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I’m not great with tears. I used to joke that Spock was the perfect man, completely logical and entirely emotionless; that Louis, from Interview with a Vampire, was a close second, because he only cried one tear every thousand years. It’s not sexist. I can’t handle a woman’s tears, either. In fact, I am at a loss for how to comfort anyone who’s crying; and it is an absolute double standard, because as I get older, I cry all the damned time.

In this way, Jake and I were made for each other, because my husband has not cried since he lost a football game over 15 years ago. A coworker once blamed his “toxic masculinity,” but no one ever told Jake that boys couldn’t/didn’t cry. He was never punished or mocked for it. I’ve seen other men in his family cry, with zero criticism. It’s just as sexist to claim that a man has to cry, to avoid being labeled toxic, as it is to say he can’t cry, when women are allowed to cope with their emotions however they see fit. In general, the men in Jake’s life just work their frustrations out via ranch chores, because there are always plenty to do. When Jake is upset, he works in the yard, because that’s what he knows, what makes sense to him, and what actually makes him feel better. I’ve learned to leave him to it. When he comes inside, I’ll cuddle with him quietly, but I don’t insist he copes in a way that makes sense to me, because it’s not about me.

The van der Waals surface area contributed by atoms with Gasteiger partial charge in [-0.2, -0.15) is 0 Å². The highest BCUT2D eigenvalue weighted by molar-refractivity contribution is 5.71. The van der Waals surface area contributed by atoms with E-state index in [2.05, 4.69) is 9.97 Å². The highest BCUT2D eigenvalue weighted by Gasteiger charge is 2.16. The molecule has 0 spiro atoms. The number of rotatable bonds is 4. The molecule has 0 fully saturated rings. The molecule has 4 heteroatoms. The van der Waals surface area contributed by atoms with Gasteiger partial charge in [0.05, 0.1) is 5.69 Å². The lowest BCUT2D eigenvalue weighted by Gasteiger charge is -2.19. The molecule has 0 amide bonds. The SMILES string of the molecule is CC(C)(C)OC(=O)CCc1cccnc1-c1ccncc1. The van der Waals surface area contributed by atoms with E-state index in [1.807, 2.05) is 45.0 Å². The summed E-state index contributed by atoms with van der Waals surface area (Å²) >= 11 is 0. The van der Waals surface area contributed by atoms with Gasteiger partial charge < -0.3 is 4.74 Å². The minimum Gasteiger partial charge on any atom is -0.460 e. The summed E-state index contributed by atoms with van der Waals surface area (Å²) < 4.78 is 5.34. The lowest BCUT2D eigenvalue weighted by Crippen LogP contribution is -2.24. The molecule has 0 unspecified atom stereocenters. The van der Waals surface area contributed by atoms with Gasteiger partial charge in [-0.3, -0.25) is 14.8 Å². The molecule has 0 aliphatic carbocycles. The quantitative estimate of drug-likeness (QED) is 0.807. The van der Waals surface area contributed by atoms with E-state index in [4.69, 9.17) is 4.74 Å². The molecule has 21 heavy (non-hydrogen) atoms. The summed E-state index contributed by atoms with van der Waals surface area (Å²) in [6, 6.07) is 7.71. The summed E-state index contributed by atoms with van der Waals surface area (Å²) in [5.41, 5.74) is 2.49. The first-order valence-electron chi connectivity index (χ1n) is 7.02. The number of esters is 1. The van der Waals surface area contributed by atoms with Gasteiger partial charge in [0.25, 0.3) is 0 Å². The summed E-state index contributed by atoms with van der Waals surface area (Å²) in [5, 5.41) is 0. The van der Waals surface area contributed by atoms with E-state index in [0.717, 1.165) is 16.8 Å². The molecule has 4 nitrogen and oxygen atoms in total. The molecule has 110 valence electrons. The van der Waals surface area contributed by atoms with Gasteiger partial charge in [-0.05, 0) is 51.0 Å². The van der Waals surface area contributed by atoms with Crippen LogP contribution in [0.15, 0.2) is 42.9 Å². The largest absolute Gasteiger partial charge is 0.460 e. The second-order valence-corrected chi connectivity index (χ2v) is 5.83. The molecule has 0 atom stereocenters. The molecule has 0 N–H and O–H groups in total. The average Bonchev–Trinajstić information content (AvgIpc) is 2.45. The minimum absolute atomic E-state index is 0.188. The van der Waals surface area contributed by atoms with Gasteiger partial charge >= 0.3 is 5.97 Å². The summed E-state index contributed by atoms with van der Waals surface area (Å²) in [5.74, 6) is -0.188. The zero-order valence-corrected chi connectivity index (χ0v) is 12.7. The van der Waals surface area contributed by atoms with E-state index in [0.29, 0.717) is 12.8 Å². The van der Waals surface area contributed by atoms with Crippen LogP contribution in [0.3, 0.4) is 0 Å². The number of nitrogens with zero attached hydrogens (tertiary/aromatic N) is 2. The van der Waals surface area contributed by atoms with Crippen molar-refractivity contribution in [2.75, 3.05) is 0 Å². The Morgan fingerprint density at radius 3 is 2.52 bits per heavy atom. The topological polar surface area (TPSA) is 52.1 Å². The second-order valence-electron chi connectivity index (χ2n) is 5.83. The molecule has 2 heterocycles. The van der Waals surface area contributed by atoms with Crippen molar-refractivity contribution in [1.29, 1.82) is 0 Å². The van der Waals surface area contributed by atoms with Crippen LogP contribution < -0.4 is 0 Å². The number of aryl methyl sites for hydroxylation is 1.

As willing as I am to cry around Jake, I’m only willing to cry around Jake. When Rupert escaped, a few weeks after I got him, I had to leave work early. My coworkers were just so compassionate and sympathetic, that I couldn’t get any work done and I refused to break down. When I nearly cut off the end of my thumb with the guillotine cutter, I didn’t shed a single tear until Jake and I were on the way to the clinic. If it’s just Jake and I, I’ll cry because I just read the scene where the dog died, but if anyone but my husband is around, I’m pretty sure I cry sand. Jake is the only person I want, when I’m hurt or upset… and he is surprisingly good with my tears, no matter the cause. Throughout this past weekend, as we celebrated our anniversary, I periodically broke dow, over the teen I lost to suicide. Each time, Jake just held me, until my crying jag passed.